Thursday, September 3, 2015

Mooncakes.


It's that time of year again, when the mooncakes start appearing on grocery store shelves and are advertised at Starbucks. We barely sampled any mooncakes last year, so this year we decided it was time to purchase a variety box. 

The mooncake is always a round pastry that is exchanged and eaten during the Mid-Autumn Festival. The shell of the pastry is a thin, tender, and flakey consistency. The filling is very rich and a paste like consistency, often made from red bean or lotus seed paste. The top of each mooncake is imprinted with Chinese characters for harmony or longevity. Sometimes the name of the bakery is also imprinted on the top as well as decorative designs, like flowering vines, or symbols of the moon.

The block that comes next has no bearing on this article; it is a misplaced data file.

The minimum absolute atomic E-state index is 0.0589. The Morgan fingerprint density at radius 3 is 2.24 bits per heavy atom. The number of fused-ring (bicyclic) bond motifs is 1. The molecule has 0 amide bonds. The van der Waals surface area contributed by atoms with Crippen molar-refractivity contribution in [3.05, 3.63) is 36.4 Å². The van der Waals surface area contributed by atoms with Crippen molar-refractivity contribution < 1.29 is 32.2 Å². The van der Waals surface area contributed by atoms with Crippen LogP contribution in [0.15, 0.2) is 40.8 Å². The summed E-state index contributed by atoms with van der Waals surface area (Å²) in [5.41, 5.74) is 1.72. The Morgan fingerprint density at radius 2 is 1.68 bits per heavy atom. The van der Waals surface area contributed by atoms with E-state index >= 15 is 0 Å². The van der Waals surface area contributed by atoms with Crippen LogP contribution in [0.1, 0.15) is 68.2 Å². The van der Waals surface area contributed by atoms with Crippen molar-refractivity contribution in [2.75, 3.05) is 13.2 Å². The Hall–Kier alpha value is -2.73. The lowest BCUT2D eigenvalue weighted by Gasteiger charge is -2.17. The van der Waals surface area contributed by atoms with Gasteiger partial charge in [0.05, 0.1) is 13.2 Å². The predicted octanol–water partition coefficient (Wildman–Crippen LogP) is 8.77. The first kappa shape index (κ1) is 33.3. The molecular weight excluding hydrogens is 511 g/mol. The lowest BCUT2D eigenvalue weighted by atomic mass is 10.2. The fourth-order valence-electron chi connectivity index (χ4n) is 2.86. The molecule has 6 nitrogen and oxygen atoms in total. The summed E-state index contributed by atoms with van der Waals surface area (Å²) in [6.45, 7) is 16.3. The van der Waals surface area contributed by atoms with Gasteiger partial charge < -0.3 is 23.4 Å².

The more traditional mooncake has a yolk from a salted duck egg in the center of the pastry filling. A mooncake is rarely eaten exclusively by one person. The cake is typically cut into small wedges and shared among friends. Because, each mooncake is very rich, a wedge of small mooncake is plenty to satisfy your palate.


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